Beetle green tiger beetle cicindela

Green Tiger Beetle

The Green tiger beetle Cicindela campestris is common in much of Britain and often spotted by walkers along tracks in dry New Forest heathlands and, to a lesser extent, in woodland.

These powerful hunters are carnivorous, flying in strong sunshine from March to October, but only in numbers up to July. They have long legs to assist with fast running, large eyes and jaws to spot and devour invertebrate prey, fully warranting the name 'Tiger'.

The larvae dig pits along tracks, in order to set a trap for unsuspecting invertebrates, before pouncing with strong jaws. They typically feed in rotting wood debris in cavities and hollows.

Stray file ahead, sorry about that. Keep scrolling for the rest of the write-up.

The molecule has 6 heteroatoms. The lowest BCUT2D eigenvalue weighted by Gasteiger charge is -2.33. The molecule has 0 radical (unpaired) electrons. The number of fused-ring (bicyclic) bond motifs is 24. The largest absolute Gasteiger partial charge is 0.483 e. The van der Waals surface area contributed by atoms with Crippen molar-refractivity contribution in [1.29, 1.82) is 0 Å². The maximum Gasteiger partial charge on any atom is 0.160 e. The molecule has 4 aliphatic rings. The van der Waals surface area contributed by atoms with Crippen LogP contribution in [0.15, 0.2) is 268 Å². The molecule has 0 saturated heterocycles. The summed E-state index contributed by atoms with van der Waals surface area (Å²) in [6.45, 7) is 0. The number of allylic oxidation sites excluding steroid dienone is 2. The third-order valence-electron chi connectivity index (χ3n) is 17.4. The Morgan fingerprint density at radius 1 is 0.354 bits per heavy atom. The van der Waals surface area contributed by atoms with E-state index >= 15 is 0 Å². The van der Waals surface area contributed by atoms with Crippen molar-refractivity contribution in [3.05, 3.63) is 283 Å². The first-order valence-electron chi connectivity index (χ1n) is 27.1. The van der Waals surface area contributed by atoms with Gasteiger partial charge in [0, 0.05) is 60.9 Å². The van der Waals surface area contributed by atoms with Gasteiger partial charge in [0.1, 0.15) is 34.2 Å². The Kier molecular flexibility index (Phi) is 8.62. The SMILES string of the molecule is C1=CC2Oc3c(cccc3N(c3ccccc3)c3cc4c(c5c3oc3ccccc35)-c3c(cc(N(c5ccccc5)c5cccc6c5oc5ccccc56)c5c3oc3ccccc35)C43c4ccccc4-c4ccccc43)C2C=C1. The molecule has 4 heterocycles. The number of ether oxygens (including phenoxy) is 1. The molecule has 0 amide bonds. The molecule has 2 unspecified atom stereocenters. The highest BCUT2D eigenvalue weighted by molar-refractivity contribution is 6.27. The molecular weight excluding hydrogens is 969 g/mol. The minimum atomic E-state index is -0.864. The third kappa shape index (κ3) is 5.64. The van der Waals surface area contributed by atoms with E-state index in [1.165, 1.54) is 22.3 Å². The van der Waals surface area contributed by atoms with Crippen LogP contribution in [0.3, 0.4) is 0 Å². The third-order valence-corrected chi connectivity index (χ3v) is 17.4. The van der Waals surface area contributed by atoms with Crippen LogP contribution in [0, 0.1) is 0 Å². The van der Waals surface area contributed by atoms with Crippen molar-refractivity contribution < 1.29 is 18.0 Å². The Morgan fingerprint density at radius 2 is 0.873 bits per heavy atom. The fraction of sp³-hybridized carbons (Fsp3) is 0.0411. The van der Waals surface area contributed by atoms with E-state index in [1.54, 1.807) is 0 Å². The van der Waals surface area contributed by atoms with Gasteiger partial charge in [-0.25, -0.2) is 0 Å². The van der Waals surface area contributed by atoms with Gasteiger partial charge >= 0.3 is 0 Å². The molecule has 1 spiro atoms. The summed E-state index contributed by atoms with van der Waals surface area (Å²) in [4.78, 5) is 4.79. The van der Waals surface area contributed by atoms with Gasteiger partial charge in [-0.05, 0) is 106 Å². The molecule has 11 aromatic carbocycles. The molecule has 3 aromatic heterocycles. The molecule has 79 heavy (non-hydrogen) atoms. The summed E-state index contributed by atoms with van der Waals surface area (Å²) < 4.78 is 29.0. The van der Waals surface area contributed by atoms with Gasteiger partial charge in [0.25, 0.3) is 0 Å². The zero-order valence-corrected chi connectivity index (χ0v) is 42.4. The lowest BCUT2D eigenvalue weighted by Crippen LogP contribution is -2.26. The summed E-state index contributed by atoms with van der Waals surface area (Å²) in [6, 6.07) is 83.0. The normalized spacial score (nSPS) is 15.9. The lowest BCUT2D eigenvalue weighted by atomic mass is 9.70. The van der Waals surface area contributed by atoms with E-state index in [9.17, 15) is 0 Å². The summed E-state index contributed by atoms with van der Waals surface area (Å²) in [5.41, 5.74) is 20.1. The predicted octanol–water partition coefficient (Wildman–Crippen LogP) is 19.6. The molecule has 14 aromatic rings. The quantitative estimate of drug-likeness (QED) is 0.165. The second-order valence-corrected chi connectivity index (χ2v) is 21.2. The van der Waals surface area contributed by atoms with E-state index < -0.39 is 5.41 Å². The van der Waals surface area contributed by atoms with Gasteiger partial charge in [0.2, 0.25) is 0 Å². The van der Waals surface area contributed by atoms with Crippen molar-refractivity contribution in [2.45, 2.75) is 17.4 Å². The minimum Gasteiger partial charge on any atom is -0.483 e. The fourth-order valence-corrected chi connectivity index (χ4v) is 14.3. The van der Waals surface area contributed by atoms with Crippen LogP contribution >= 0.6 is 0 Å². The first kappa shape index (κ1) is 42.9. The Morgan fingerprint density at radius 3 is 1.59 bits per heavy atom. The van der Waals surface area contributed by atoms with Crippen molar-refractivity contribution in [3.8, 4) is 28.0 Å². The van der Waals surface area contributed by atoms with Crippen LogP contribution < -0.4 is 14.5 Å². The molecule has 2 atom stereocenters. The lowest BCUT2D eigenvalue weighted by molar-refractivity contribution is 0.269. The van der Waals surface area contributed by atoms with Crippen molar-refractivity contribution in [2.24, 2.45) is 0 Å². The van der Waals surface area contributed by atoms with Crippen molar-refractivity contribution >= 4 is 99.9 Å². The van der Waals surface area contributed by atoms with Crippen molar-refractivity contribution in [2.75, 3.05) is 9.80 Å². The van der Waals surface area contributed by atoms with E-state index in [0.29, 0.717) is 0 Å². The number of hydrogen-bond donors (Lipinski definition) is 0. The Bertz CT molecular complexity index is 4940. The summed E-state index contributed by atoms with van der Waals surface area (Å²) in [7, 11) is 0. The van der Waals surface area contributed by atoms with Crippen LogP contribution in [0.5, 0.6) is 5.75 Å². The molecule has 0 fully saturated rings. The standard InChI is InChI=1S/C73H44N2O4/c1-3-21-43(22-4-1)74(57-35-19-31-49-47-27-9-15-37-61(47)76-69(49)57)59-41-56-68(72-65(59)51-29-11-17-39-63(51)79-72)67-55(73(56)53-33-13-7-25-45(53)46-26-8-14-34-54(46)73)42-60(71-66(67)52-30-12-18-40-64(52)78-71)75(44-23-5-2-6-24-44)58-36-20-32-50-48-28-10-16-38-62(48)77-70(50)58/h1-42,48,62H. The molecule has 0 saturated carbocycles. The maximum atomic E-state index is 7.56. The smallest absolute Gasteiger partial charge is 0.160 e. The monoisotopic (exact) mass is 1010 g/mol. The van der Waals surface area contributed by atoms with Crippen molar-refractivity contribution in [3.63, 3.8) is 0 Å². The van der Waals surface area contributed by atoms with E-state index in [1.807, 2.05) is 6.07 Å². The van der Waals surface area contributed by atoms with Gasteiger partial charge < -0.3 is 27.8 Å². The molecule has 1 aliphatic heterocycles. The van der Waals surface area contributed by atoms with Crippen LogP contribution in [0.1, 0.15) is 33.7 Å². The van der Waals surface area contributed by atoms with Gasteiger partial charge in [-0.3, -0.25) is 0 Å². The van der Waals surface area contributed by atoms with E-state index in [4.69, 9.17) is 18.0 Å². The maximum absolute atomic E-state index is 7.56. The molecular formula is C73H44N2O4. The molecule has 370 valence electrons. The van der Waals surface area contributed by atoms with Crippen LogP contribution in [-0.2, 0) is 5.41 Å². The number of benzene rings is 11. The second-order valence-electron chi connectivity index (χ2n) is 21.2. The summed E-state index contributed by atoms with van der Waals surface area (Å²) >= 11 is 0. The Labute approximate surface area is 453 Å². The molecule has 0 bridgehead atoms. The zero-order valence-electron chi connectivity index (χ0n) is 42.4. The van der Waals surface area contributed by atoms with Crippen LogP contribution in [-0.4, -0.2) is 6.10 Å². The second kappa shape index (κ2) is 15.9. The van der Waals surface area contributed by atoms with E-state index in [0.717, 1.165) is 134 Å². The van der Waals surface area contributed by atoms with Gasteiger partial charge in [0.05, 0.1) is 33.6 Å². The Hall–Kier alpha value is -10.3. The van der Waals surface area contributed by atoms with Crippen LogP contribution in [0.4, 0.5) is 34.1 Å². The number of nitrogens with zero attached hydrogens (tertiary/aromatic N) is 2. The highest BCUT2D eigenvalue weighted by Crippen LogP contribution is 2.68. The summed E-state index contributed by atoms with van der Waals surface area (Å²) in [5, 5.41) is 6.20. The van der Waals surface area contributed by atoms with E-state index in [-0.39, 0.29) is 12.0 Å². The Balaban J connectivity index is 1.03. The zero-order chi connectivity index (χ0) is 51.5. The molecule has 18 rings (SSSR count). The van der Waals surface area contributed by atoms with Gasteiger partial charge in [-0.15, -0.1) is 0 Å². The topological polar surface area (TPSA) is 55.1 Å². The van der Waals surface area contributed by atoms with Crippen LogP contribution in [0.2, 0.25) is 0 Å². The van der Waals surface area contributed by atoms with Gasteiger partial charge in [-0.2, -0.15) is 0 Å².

Watch out for these beetles on tracks or more likely, they will be wary of you, flying up from a track and alighting further along.

Beetle green tiger beetle cicindela ID tip - 12-17 mm long, iridescent green, with yellowish spots on the wing cases.

 Photos: Paul D. Brock

  1. Beetles
  2. Flame-shouldered Blister Beetle
  3. Rose Chafer
  4. Noble Chafer
  5. Green Tiger Beetle (you are here)
  6. Stag beetle
  7. Scarlet Malachite
  8. Brown Diving Beetle
  9. Great Diving Beetle


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